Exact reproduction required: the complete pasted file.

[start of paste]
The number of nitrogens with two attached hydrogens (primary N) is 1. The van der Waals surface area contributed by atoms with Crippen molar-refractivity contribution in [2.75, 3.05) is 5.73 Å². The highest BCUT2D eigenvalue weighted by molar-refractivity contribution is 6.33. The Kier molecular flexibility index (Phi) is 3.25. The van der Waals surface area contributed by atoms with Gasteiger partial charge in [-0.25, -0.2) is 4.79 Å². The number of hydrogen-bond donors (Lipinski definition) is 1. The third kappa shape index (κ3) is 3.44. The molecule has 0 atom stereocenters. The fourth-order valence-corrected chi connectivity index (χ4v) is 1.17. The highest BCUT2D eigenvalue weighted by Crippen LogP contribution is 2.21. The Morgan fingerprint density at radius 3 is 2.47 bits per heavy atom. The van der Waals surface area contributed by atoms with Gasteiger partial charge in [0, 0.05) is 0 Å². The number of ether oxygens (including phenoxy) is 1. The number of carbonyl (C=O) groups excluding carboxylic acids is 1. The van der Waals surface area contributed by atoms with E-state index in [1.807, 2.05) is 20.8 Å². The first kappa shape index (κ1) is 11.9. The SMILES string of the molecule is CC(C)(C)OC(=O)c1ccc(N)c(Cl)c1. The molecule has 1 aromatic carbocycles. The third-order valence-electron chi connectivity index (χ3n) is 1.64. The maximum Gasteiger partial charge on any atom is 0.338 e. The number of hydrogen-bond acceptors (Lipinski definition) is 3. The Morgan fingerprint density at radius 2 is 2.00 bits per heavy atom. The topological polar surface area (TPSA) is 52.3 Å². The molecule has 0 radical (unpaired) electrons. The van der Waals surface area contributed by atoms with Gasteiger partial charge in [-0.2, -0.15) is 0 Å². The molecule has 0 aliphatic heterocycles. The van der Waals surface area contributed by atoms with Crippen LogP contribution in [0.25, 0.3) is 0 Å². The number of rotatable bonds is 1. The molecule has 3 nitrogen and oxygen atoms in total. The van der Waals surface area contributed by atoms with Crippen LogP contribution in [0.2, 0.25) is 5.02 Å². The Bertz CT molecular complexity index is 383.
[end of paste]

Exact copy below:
The number of nitrogens with two attached hydrogens (primary N) is 1. The van der Waals surface area contributed by atoms with Crippen molar-refractivity contribution in [2.75, 3.05) is 5.73 Å². The highest BCUT2D eigenvalue weighted by molar-refractivity contribution is 6.33. The Kier molecular flexibility index (Phi) is 3.25. The van der Waals surface area contributed by atoms with Gasteiger partial charge in [-0.25, -0.2) is 4.79 Å². The number of hydrogen-bond donors (Lipinski definition) is 1. The third kappa shape index (κ3) is 3.44. The molecule has 0 atom stereocenters. The fourth-order valence-corrected chi connectivity index (χ4v) is 1.17. The highest BCUT2D eigenvalue weighted by Crippen LogP contribution is 2.21. The Morgan fingerprint density at radius 3 is 2.47 bits per heavy atom. The van der Waals surface area contributed by atoms with Gasteiger partial charge in [0, 0.05) is 0 Å². The number of ether oxygens (including phenoxy) is 1. The number of carbonyl (C=O) groups excluding carboxylic acids is 1. The van der Waals surface area contributed by atoms with E-state index in [1.807, 2.05) is 20.8 Å². The first kappa shape index (κ1) is 11.9. The SMILES string of the molecule is CC(C)(C)OC(=O)c1ccc(N)c(Cl)c1. The molecule has 1 aromatic carbocycles. The third-order valence-electron chi connectivity index (χ3n) is 1.64. The maximum Gasteiger partial charge on any atom is 0.338 e. The number of hydrogen-bond acceptors (Lipinski definition) is 3. The Morgan fingerprint density at radius 2 is 2.00 bits per heavy atom. The topological polar surface area (TPSA) is 52.3 Å². The molecule has 0 radical (unpaired) electrons. The van der Waals surface area contributed by atoms with Gasteiger partial charge in [-0.2, -0.15) is 0 Å². The molecule has 0 aliphatic heterocycles. The van der Waals surface area contributed by atoms with Crippen LogP contribution in [0.25, 0.3) is 0 Å². The number of rotatable bonds is 1. The molecule has 3 nitrogen and oxygen atoms in total. The van der Waals surface area contributed by atoms with Crippen LogP contribution in [0.2, 0.25) is 5.02 Å². The Bertz CT molecular complexity index is 383.